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When police showed up to evict 90-year-old Johnnie H. Hodges Sr. last week, the elderly World War II veteran refused to leave the place he’s called home fore over 60 years. Hodges told the Buffalo, N.Y. officers that they’d have to carry him out in handcuffs, but the refused to do things that way, so he was put on a stretcher instead.

Hodges, a former member of the U.S. Navy, owes more than $70,000 on the home where he raised a family and has lived for decades. He fell behind in the mortgage because of medical bills for his late wife, who suffered from Alzheimer’s disease.

The bank claims that it attempted to help Hodges work out some kind of financial agreement, but didn’t hear back, and on Thursday (July 9), all of his belongings were packed into moving boxes.  “We’ve worked on this case for more than four years, involved local not-for-profit agencies and even worked with private citizens who were willing to arrange for him to stay in the house for free,” said a rep for M&T Bank. “However, all offers of assistance were refused.”

Hodges was transported to Veteran Affairs Hospital where he his mental health was evaluated, and according to his daughter, he’s both physically and mentally strong.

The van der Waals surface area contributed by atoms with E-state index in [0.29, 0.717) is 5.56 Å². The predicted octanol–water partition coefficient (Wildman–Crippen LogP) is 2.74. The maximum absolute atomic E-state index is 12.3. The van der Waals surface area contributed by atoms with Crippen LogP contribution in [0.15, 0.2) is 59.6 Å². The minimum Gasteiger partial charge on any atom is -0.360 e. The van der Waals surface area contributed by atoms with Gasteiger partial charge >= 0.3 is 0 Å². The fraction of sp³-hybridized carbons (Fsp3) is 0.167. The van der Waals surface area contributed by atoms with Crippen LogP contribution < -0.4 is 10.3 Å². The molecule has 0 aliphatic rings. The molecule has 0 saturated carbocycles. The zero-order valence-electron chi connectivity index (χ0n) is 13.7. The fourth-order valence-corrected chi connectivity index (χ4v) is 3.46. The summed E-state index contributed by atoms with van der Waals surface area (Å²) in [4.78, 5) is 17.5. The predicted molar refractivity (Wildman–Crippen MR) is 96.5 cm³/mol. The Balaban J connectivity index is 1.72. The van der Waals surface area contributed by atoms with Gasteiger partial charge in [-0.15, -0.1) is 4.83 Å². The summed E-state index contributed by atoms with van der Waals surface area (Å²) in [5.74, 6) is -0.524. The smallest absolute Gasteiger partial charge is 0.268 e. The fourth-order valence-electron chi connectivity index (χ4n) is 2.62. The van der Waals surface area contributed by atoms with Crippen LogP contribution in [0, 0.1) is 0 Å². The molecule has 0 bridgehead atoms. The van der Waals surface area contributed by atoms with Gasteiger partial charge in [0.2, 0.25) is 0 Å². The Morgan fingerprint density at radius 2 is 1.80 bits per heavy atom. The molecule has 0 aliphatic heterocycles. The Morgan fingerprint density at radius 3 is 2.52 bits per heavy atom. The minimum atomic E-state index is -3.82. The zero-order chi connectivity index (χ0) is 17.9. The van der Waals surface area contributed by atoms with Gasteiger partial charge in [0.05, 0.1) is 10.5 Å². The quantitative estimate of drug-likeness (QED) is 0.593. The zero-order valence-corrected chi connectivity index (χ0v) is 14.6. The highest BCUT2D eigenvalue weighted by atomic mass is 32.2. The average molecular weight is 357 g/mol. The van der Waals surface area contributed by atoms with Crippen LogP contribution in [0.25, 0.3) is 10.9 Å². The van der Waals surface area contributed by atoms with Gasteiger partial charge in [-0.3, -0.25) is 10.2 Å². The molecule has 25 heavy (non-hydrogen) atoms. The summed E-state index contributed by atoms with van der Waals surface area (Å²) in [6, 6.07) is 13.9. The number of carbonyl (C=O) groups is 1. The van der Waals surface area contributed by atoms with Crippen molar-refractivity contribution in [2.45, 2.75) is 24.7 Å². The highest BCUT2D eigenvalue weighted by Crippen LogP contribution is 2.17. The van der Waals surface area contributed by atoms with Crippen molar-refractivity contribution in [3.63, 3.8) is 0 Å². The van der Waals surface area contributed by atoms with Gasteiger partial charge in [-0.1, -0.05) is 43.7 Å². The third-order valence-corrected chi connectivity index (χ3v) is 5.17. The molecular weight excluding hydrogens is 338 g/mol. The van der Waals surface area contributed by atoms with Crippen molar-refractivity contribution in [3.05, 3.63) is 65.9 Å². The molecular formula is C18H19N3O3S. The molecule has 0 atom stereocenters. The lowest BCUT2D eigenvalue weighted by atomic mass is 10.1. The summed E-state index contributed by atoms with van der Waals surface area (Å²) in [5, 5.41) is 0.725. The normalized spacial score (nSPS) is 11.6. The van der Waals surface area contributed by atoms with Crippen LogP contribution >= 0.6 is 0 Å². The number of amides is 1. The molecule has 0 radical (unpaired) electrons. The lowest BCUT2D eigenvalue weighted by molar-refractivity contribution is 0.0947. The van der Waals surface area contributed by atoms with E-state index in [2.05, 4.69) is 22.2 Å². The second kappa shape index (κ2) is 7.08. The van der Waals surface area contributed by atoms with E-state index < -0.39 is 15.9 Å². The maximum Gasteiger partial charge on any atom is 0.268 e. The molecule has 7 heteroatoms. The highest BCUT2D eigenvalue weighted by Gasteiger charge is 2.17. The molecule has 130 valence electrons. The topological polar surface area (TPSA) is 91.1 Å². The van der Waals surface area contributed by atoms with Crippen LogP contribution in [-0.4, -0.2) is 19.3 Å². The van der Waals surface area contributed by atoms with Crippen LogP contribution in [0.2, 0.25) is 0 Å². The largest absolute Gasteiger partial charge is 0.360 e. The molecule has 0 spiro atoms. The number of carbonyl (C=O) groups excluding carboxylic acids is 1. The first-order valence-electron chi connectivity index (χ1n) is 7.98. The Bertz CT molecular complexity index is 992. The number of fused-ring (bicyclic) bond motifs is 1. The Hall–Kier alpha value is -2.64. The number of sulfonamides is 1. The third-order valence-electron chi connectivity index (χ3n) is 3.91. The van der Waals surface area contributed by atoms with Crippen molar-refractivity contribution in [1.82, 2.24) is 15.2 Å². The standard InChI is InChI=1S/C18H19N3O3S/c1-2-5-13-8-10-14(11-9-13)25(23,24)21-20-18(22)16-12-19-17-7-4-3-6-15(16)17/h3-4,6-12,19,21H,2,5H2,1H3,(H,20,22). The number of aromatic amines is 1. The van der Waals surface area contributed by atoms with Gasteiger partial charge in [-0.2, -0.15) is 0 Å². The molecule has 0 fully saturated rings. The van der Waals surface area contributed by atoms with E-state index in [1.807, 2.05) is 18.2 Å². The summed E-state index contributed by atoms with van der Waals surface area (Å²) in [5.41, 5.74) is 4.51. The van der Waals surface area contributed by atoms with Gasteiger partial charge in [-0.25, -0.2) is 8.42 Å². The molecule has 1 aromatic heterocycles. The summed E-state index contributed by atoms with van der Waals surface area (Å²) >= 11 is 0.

But he also never told his daughter about his debt issue, until recently. She offered to cover the mortgage, though the court wouldn’t allow it. “My dad is the type of guy who doesn’t really say a lot,” said 62-year-old Robin Hodges. “Everything is good; even if it’s not good, he won’t tell you.”

Others have stepped forward to help him keep the house although none of the deals went through. One man said he would buy the more than 3,000 square-foot home and charge Hodges $1 a years to stay, but wanted to rent out the upstairs area. Hodges said no.

After his previous job at Buffalo Steel closed, Hodges accepted a lump sum amount. Then he worked as a school’s driver, but once he turned 85 he was told that he couldn’t drive anymore because of his health. “When my wife got sick, I had to spend money on medicines that the insurance didn’t cover. I was also ill for awhile,” he said.

Hodges’s daughter says he’s hopeful that things could turn around. “He just still believes that things are going to work out.”

Photo: Derek Gee/Buffalo News